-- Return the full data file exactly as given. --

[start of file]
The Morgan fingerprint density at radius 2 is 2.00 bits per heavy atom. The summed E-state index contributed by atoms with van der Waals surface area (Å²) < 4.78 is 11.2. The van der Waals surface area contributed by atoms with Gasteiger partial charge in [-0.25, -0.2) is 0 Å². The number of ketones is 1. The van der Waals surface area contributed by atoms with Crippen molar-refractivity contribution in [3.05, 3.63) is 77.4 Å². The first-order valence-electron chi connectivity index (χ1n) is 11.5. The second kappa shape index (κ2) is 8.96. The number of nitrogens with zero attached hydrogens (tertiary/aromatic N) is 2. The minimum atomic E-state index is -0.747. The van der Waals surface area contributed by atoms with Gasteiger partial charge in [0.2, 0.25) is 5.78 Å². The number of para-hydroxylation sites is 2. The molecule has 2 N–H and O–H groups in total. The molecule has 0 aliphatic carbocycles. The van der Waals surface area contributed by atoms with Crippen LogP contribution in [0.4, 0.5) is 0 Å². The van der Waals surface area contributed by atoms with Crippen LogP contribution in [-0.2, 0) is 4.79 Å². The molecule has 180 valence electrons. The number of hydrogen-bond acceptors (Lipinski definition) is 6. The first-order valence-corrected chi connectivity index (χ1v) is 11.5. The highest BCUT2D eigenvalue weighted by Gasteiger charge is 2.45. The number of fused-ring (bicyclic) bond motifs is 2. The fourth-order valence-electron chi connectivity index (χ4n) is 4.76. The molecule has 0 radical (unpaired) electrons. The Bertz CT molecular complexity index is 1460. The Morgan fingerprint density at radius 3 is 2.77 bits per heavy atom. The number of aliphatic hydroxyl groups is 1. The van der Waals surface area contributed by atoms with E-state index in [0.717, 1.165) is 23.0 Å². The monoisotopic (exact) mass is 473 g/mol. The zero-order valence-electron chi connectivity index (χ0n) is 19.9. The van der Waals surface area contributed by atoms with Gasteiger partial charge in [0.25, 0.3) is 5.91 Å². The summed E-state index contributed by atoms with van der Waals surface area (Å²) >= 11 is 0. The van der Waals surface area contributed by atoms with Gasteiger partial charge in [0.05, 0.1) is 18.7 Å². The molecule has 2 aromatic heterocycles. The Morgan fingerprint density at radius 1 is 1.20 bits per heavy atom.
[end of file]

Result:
The Morgan fingerprint density at radius 2 is 2.00 bits per heavy atom. The summed E-state index contributed by atoms with van der Waals surface area (Å²) < 4.78 is 11.2. The van der Waals surface area contributed by atoms with Gasteiger partial charge in [-0.25, -0.2) is 0 Å². The number of ketones is 1. The van der Waals surface area contributed by atoms with Crippen molar-refractivity contribution in [3.05, 3.63) is 77.4 Å². The first-order valence-electron chi connectivity index (χ1n) is 11.5. The second kappa shape index (κ2) is 8.96. The number of nitrogens with zero attached hydrogens (tertiary/aromatic N) is 2. The minimum atomic E-state index is -0.747. The van der Waals surface area contributed by atoms with Gasteiger partial charge in [0.2, 0.25) is 5.78 Å². The number of para-hydroxylation sites is 2. The molecule has 2 N–H and O–H groups in total. The molecule has 0 aliphatic carbocycles. The van der Waals surface area contributed by atoms with Crippen LogP contribution in [0.4, 0.5) is 0 Å². The van der Waals surface area contributed by atoms with Crippen LogP contribution in [-0.2, 0) is 4.79 Å². The molecule has 180 valence electrons. The number of hydrogen-bond acceptors (Lipinski definition) is 6. The first-order valence-corrected chi connectivity index (χ1v) is 11.5. The highest BCUT2D eigenvalue weighted by Gasteiger charge is 2.45. The number of fused-ring (bicyclic) bond motifs is 2. The fourth-order valence-electron chi connectivity index (χ4n) is 4.76. The molecule has 0 radical (unpaired) electrons. The Bertz CT molecular complexity index is 1460. The Morgan fingerprint density at radius 3 is 2.77 bits per heavy atom. The number of aliphatic hydroxyl groups is 1. The van der Waals surface area contributed by atoms with E-state index in [0.717, 1.165) is 23.0 Å². The monoisotopic (exact) mass is 473 g/mol. The zero-order valence-electron chi connectivity index (χ0n) is 19.9. The van der Waals surface area contributed by atoms with Gasteiger partial charge in [0.25, 0.3) is 5.91 Å². The summed E-state index contributed by atoms with van der Waals surface area (Å²) >= 11 is 0. The van der Waals surface area contributed by atoms with Gasteiger partial charge in [0.05, 0.1) is 18.7 Å². The molecule has 2 aromatic heterocycles. The Morgan fingerprint density at radius 1 is 1.20 bits per heavy atom.